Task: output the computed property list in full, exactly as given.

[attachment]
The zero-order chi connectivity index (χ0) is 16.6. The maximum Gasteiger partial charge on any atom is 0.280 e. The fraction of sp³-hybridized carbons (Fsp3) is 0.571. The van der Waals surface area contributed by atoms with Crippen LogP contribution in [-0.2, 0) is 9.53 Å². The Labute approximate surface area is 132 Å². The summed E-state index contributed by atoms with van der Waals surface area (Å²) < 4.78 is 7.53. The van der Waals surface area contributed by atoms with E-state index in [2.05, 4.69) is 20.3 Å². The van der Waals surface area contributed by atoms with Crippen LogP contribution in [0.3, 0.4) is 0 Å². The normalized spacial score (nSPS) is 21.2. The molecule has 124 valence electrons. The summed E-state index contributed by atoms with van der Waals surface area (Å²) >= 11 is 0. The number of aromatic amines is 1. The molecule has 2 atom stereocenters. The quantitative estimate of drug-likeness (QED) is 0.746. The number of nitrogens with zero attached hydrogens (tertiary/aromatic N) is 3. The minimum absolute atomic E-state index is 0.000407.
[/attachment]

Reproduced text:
The zero-order chi connectivity index (χ0) is 16.6. The maximum Gasteiger partial charge on any atom is 0.280 e. The fraction of sp³-hybridized carbons (Fsp3) is 0.571. The van der Waals surface area contributed by atoms with Crippen LogP contribution in [-0.2, 0) is 9.53 Å². The Labute approximate surface area is 132 Å². The summed E-state index contributed by atoms with van der Waals surface area (Å²) < 4.78 is 7.53. The van der Waals surface area contributed by atoms with E-state index in [2.05, 4.69) is 20.3 Å². The van der Waals surface area contributed by atoms with Crippen LogP contribution in [0.3, 0.4) is 0 Å². The normalized spacial score (nSPS) is 21.2. The molecule has 124 valence electrons. The summed E-state index contributed by atoms with van der Waals surface area (Å²) >= 11 is 0. The number of aromatic amines is 1. The molecule has 2 atom stereocenters. The quantitative estimate of drug-likeness (QED) is 0.746. The number of nitrogens with zero attached hydrogens (tertiary/aromatic N) is 3. The minimum absolute atomic E-state index is 0.000407.